New faces: DT Malik Jackson, WR DeSean Jackson, RB Jordan Howard, DE Vinny Curry, LB Zach Brown, OT Andre Dillard, RB Miles Sanders, WR JJ Arcega-Whiteside, QB Josh McCown, S Andrew Sendejo, LB L.J. Fort
They’re gone: QB Nick Foles, DE Michael Bennett, WR Golden Tate, LB Jordan Hicks, DE Chris Long, DT Haloti Ngata, WR Jordan Matthews, RB Darren Sproles
2019 snapshot: One of the few teams in the league without any real glaring holes to fill, Philadelphia entered the offseason with plenty of flexibility and put it to good use.
Three former Eagles — DeSean Jackson, Curry and Timmy Jernigan — were brought back for cheap, and GM Howie Roseman also signed two former Pro Bowl defenders who were released (Malik Jackson, Brown). Bennett (traded to New England) and Long (retired) will be missed, but Curry, a healthy Derek Barnett and a freshly paid Brandon Graham should be sufficient on the edge.
Roseman also had a great draft, starting with a mini trade-up past Houston to nab Jason Peters’ successor in Dillard. He acquired Howard for cheap (2020 conditional sixth-rounder) and drafted offensive contributors in Sanders and Arcega-Whiteside, both of whom could have roles from Day 1. The Eagles are also in line for more draft capital in 2020 thanks to the compensatory pick formula.
Foles’ departure was unavoidable, but the Eagles drafted Clayton Thorson and moved quickly to extend Carson Wentz. That extension — while complicated in structure — looks like a clear win for the team. Any deal would carry some risk given Wentz’s injury history, but if he remains healthy moving forward, Philadelphia will have one of the league’s best quarterbacks on a deal significantly short of the top of the market.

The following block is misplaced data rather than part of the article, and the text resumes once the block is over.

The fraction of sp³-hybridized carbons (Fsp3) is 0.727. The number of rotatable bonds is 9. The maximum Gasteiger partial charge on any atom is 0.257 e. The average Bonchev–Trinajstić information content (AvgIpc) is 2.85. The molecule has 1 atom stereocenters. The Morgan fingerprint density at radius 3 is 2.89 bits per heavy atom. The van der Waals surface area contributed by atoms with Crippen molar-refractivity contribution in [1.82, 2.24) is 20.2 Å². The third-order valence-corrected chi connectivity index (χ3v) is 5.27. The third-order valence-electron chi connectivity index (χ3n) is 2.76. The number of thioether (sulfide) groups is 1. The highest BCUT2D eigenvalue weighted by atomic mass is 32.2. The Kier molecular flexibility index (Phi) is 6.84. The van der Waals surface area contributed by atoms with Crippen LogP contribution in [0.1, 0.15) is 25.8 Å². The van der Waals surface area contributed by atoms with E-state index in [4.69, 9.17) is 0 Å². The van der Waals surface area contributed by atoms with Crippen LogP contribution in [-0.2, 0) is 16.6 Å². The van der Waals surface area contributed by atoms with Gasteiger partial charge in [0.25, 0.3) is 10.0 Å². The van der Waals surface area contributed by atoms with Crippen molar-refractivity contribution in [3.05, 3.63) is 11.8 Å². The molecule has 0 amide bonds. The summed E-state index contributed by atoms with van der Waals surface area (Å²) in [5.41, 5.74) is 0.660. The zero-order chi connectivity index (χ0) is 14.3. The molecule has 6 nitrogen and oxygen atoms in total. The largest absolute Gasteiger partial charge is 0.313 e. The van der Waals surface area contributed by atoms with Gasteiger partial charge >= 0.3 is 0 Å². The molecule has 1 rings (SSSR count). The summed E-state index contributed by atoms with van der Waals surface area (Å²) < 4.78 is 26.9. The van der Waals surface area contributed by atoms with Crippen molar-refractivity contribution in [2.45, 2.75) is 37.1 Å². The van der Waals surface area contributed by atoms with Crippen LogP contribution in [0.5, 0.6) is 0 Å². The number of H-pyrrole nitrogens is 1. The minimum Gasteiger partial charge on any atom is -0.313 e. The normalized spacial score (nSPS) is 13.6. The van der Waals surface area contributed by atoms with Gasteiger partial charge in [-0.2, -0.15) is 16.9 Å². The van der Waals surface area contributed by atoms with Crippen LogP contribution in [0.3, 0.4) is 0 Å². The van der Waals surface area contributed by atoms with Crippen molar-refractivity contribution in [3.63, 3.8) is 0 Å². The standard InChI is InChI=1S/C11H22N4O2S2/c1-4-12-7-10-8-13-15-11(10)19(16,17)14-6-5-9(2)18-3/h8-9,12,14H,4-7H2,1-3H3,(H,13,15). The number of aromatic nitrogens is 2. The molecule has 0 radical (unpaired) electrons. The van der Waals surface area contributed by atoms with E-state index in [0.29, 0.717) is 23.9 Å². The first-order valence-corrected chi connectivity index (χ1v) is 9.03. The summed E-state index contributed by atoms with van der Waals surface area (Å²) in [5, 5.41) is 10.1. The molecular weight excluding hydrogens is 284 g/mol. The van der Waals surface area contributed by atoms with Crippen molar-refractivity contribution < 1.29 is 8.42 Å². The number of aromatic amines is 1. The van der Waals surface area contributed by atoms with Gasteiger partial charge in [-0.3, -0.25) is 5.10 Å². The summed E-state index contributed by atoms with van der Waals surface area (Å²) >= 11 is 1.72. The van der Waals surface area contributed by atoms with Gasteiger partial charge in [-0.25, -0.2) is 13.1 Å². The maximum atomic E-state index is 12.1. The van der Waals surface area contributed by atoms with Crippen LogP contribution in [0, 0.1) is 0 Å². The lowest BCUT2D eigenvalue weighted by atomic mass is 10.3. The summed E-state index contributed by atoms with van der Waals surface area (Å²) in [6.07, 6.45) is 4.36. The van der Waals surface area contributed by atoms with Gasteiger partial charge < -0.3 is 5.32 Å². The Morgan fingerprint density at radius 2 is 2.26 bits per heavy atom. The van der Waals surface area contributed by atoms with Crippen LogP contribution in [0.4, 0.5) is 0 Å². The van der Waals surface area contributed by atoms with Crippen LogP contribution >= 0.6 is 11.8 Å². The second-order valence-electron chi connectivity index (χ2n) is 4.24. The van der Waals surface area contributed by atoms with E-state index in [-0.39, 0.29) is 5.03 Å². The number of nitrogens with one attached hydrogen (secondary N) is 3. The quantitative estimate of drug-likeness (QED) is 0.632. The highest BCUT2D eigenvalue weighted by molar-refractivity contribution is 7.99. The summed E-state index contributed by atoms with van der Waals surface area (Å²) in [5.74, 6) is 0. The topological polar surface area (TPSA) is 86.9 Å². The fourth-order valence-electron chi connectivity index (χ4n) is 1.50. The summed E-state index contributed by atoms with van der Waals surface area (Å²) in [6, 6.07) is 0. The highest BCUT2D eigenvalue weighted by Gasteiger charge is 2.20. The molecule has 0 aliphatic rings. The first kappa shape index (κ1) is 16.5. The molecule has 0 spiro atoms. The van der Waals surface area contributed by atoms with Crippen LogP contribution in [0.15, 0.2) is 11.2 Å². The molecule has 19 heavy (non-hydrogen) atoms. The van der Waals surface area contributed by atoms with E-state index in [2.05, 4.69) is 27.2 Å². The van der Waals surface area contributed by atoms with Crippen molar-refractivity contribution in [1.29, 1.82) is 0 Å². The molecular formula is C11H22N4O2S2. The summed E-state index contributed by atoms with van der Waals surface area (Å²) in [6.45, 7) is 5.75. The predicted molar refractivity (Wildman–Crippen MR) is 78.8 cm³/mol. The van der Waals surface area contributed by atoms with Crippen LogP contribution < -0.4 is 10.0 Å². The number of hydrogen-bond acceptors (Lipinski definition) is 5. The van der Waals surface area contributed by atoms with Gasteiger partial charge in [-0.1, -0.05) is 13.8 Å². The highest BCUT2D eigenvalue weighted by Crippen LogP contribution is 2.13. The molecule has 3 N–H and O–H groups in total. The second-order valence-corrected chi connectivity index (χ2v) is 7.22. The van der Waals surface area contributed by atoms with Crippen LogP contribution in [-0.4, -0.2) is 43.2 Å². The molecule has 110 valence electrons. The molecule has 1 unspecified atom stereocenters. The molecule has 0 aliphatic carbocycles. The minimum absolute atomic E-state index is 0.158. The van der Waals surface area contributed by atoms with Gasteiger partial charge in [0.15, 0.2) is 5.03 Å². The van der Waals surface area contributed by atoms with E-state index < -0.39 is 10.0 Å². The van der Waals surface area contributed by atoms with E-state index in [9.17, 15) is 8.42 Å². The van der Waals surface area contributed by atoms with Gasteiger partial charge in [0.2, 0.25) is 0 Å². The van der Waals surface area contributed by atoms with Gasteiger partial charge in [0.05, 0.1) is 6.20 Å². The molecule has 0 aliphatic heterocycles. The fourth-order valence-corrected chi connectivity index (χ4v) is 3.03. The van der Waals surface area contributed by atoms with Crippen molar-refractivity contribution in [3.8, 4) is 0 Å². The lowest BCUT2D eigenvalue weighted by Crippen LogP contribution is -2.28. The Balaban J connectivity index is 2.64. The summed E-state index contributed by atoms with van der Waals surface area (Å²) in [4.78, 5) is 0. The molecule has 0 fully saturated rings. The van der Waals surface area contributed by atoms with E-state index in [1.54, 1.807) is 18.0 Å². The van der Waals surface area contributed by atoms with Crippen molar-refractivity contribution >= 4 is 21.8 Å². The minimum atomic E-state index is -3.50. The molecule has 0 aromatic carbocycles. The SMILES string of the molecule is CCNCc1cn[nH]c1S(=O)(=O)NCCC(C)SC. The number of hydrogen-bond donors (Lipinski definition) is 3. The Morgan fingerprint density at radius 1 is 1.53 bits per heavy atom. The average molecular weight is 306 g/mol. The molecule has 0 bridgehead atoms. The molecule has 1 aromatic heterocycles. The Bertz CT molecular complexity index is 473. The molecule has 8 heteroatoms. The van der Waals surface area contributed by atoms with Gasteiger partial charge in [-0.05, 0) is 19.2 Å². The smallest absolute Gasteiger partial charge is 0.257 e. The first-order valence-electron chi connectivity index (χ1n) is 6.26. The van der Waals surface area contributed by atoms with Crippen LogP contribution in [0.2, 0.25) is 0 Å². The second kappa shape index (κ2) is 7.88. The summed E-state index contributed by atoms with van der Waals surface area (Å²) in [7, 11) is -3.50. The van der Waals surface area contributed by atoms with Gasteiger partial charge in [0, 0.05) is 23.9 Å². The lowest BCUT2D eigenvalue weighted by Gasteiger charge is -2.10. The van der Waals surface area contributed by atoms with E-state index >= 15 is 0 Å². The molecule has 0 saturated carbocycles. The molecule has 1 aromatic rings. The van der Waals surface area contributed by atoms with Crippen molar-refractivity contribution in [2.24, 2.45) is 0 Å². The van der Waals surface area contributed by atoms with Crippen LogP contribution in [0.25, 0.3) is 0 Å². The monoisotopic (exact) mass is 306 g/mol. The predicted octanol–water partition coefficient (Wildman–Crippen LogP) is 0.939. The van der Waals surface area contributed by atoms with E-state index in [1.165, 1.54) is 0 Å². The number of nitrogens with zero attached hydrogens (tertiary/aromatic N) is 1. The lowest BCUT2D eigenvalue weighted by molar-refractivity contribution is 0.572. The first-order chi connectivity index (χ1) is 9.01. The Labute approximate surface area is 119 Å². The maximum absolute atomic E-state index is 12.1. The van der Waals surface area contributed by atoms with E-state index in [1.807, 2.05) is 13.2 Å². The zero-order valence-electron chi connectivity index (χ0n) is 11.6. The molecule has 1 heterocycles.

Injuries thinned depth behind Wentz this summer, leaving the team to sign Josh McCown out of retirement to be Wentz’s backup.
Get to know… RB Miles Sanders
A second-round pick out of Penn State, Sanders has overshadowed newcomer Jordan Howard — acquired via trade from the Chicago Bears — and is clearly viewed as a potential three-down back. The question for this season is: Has his time already arrived? Sanders proved effective as a runner and receiver in the preseason and was praised heartily throughout training camp.
Worth the investment?
–After 13 wins in 2017 and nine last season, the Eagles’ over/under is set at 10 this year. Wentz’s injury history isn’t enough to shy away from the over.
–Wentz was likely headed for his first MVP award before tearing his ACL late in 2017. Betting on him to do so this year at +1500 is a fair wager.
Bottom line: Few GMs in the business are better than Roseman, who put together another strong offseason with a clear and coherent plan. There’s no reason the Eagles shouldn’t compete for a Super Bowl appearance.